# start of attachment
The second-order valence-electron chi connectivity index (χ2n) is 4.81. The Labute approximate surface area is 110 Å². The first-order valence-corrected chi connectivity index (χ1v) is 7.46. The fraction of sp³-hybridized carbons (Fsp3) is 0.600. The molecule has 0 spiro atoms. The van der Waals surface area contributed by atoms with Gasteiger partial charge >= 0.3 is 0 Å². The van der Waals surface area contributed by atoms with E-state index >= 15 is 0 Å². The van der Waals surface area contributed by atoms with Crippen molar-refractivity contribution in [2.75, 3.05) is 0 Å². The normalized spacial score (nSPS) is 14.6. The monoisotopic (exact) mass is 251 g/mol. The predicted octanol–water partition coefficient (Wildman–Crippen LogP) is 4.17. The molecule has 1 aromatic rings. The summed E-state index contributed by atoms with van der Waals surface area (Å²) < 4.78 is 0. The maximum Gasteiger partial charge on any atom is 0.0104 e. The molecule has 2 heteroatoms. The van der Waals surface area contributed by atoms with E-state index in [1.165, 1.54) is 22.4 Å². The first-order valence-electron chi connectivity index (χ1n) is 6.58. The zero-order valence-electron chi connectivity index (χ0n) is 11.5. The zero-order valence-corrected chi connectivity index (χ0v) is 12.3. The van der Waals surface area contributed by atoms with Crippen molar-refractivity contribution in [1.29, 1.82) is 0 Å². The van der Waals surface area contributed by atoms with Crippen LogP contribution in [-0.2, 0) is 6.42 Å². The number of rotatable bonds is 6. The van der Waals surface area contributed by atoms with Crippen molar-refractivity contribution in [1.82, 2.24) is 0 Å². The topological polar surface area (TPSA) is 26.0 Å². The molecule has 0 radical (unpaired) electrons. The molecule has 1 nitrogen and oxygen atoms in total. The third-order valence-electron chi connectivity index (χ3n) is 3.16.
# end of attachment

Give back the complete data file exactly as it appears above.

The second-order valence-electron chi connectivity index (χ2n) is 4.81. The Labute approximate surface area is 110 Å². The first-order valence-corrected chi connectivity index (χ1v) is 7.46. The fraction of sp³-hybridized carbons (Fsp3) is 0.600. The molecule has 0 spiro atoms. The van der Waals surface area contributed by atoms with Gasteiger partial charge >= 0.3 is 0 Å². The van der Waals surface area contributed by atoms with E-state index >= 15 is 0 Å². The van der Waals surface area contributed by atoms with Crippen molar-refractivity contribution in [2.75, 3.05) is 0 Å². The normalized spacial score (nSPS) is 14.6. The monoisotopic (exact) mass is 251 g/mol. The predicted octanol–water partition coefficient (Wildman–Crippen LogP) is 4.17. The molecule has 1 aromatic rings. The summed E-state index contributed by atoms with van der Waals surface area (Å²) < 4.78 is 0. The maximum Gasteiger partial charge on any atom is 0.0104 e. The molecule has 2 heteroatoms. The van der Waals surface area contributed by atoms with E-state index in [1.165, 1.54) is 22.4 Å². The first-order valence-electron chi connectivity index (χ1n) is 6.58. The zero-order valence-electron chi connectivity index (χ0n) is 11.5. The zero-order valence-corrected chi connectivity index (χ0v) is 12.3. The van der Waals surface area contributed by atoms with Crippen molar-refractivity contribution in [1.29, 1.82) is 0 Å². The van der Waals surface area contributed by atoms with Crippen LogP contribution in [-0.2, 0) is 6.42 Å². The number of rotatable bonds is 6. The van der Waals surface area contributed by atoms with Crippen molar-refractivity contribution in [1.82, 2.24) is 0 Å². The topological polar surface area (TPSA) is 26.0 Å². The molecule has 0 radical (unpaired) electrons. The molecule has 1 nitrogen and oxygen atoms in total. The third-order valence-electron chi connectivity index (χ3n) is 3.16.